New York, the birthplace of Minimalism, has not always been kind to artists striving to expand the genre’s reductive orthodoxies. Consider how long it took for this city’s art world to recognize the rigorous abstractions of Carmen Herrera, Virginia Jaramillo, and Mary Corse. Herrera was 102 and Corse was in her mid 70s when they had their first museum shows at the Whitney Museum of American Art, and Jaramillo was in her early 80s when she had her first solo museum show at the Menil Collection in Houston. Instead of seeing them as derivative, the art world began to recognize these artists as pioneers.
Born in 1955, a decade after Corse, Kim Uchiyama belongs to a generation of women abstract artists who have yet to receive the recognition they deserve. When I visited the exhibition Kim Uchiyama: Heat and Shadow at 499 Park Avenue, in the building’s lobby gallery, the artist’s first solo show in New York since 2014, I asked myself: What does Uchiyama do in paint that is her own?
In 2015, Uchiyama began taking regular trips to Sicily. The seven paintings in the exhibition were inspired by the different sensations she’s had there, from the natural light and the changing color of the soil to the excavated temple sites of Selinunte and Agrigento. For the artist, the question was how to capture this collision between nature and the manmade, the changing light and aging ruins the entirety of one’s experience in a specific milieu, without becoming anecdotal or narrative.
Uchiyama’s visual vocabulary consists of painting stacked bands at different intervals on raw linen. In her choice of color, height, placement, and spacing, she imbues the painted bands and the spaces between them with equal importance. The internal rhythms and shifts between the painted and bare bands recall a well-known statement by the great English essayist and critic Walter Pater: “All art constantly aspires to the condition of music.”
I felt that condition in Uchiyama’s work, as the interaction between the painted and unpainted bands establishes a dynamic, tightly choreographed composition. Like watching dancers move back and forth across the stage, looking becomes an active, engaged act, which is uncommon in the work of celebrated Minimalists. Uchiyama’s paintings open up a space of self-reflection as they summon the viewer’s personal associations.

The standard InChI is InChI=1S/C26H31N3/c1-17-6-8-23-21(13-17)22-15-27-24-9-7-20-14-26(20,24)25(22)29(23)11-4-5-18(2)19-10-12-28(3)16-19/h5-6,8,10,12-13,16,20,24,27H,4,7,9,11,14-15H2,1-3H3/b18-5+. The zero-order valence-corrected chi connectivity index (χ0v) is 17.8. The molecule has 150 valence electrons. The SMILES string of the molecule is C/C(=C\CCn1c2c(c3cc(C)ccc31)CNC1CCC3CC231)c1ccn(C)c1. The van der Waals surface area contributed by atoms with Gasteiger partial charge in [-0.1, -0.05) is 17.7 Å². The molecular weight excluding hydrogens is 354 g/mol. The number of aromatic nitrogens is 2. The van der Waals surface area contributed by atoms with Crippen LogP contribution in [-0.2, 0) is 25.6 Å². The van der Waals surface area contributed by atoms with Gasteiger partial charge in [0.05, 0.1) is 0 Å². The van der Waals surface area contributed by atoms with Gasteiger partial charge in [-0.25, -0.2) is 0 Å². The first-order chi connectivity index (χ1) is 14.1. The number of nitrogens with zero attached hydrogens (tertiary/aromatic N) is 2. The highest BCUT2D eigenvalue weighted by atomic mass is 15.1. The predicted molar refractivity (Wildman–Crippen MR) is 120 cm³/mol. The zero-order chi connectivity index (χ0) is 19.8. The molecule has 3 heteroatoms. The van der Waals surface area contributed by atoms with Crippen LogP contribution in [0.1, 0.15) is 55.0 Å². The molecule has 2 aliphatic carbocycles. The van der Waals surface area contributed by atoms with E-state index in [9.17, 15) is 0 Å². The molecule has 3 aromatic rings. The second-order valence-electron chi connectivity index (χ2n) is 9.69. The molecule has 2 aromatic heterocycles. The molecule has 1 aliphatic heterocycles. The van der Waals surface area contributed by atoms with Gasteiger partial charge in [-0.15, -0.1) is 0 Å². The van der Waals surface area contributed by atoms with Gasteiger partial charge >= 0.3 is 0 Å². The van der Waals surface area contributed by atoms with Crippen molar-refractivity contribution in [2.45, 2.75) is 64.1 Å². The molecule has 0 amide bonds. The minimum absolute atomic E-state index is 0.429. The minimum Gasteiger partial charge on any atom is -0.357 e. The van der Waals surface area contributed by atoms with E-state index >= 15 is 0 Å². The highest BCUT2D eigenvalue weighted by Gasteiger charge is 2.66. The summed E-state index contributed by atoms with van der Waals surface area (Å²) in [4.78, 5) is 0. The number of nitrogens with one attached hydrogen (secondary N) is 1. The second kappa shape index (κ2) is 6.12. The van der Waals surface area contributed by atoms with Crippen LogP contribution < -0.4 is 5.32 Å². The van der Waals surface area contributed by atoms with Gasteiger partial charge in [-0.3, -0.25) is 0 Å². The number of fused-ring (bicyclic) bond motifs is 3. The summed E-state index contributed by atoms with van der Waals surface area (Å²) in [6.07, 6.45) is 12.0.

“Selinus” (2018) and “Meridian” (oil on linen, 72” x 72”, 2021), displayed in close proximity, make a good introduction to the particularities of Uchiyama’s work. Despite their similar palettes of ocher and cerulean hues and use of four horizontal bands of paint set against bare linen, the differences between the two are significant. In “Meridian,” wide ocher bands are placed beneath a narrow cerulean and turquoise band near the top edge of the square canvas. Intervals of unpainted linen are the color of coriander. While the placement of the colors suggests earth and sky, Uchiyama undercuts that perception with the linen intervals. She further complicates our experience of the work with dark and light hues that create the illusion of a receding view. Finally, the square surface refuses a reductive reading of the painting as landscape.
Sicily, which was ruled by many groups, including the Greeks, Phoenicians, and Normans, was an important site of contact for different cultures. Uchiyama’s paintings conjure these associations without spelling them out. In “Selinus,” named for an ancient port in southern Turkey, the artist reverses the color scheme, placing a wide ocher band in the upper part of the painting and three cerulean bands below. The irregular spacing between the colored bands leads me to wonder about their proportional relationship. The longer I looked at these paintings, the more there was to see.
The remaining five paintings are displayed in a close proximity on one wall, like a series. While I saw connections, again, the differences came to matter most to me. And while the writer/reader in me wanted to make associations between the painting “Odyssey” (2020) and the Homeric epic of Ulysses’s 20-year voyage to Ithaca, Uchiyama resists the literal. That resistance is crucial to the viewer’s experience of her work. Inspired by the light and landscape of the Mediterranean, particularly of Sicily, Uchiyama wants to free the work from those bonds without denying their inspiration. That she has found a way to work within a tightly circumscribed vocabulary and make something both fresh and singular is no small accomplishment.
Kim Uchiyama: Heat and Shadow continues at 499 Park, The Lobby Gallery (499 Park Avenue, Central Midtown, Manhattan) through September 1. The exhibition was curated by Jay Grimm, Jay Grimm Art Advisory, and Kaitlyn Ward.